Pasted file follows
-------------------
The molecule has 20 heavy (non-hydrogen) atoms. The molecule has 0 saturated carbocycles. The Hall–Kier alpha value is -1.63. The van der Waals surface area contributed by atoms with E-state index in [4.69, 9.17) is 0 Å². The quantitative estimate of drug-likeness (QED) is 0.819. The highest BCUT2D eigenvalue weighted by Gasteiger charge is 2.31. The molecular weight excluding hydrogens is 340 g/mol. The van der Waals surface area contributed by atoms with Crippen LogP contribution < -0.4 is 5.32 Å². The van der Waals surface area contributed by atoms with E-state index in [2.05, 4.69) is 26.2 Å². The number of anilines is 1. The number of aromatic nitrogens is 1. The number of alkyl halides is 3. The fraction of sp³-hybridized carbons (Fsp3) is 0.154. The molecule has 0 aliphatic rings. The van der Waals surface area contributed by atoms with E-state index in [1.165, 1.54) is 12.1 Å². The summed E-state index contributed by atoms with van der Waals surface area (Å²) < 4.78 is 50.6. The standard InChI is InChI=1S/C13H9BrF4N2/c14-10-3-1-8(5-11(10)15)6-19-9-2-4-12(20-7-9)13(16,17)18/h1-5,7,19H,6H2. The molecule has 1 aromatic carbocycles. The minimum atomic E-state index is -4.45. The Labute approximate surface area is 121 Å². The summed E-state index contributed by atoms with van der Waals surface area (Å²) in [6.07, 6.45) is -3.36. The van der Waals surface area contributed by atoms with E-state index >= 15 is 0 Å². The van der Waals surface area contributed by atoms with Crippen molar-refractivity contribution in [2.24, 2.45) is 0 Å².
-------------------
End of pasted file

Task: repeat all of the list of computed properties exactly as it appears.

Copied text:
The molecule has 20 heavy (non-hydrogen) atoms. The molecule has 0 saturated carbocycles. The Hall–Kier alpha value is -1.63. The van der Waals surface area contributed by atoms with E-state index in [4.69, 9.17) is 0 Å². The quantitative estimate of drug-likeness (QED) is 0.819. The highest BCUT2D eigenvalue weighted by Gasteiger charge is 2.31. The molecular weight excluding hydrogens is 340 g/mol. The van der Waals surface area contributed by atoms with Crippen LogP contribution < -0.4 is 5.32 Å². The van der Waals surface area contributed by atoms with E-state index in [2.05, 4.69) is 26.2 Å². The number of anilines is 1. The number of aromatic nitrogens is 1. The number of alkyl halides is 3. The fraction of sp³-hybridized carbons (Fsp3) is 0.154. The molecule has 0 aliphatic rings. The van der Waals surface area contributed by atoms with E-state index in [1.165, 1.54) is 12.1 Å². The summed E-state index contributed by atoms with van der Waals surface area (Å²) < 4.78 is 50.6. The standard InChI is InChI=1S/C13H9BrF4N2/c14-10-3-1-8(5-11(10)15)6-19-9-2-4-12(20-7-9)13(16,17)18/h1-5,7,19H,6H2. The molecule has 1 aromatic carbocycles. The minimum atomic E-state index is -4.45. The Labute approximate surface area is 121 Å². The summed E-state index contributed by atoms with van der Waals surface area (Å²) in [6.07, 6.45) is -3.36. The van der Waals surface area contributed by atoms with E-state index >= 15 is 0 Å². The van der Waals surface area contributed by atoms with Crippen molar-refractivity contribution in [2.24, 2.45) is 0 Å².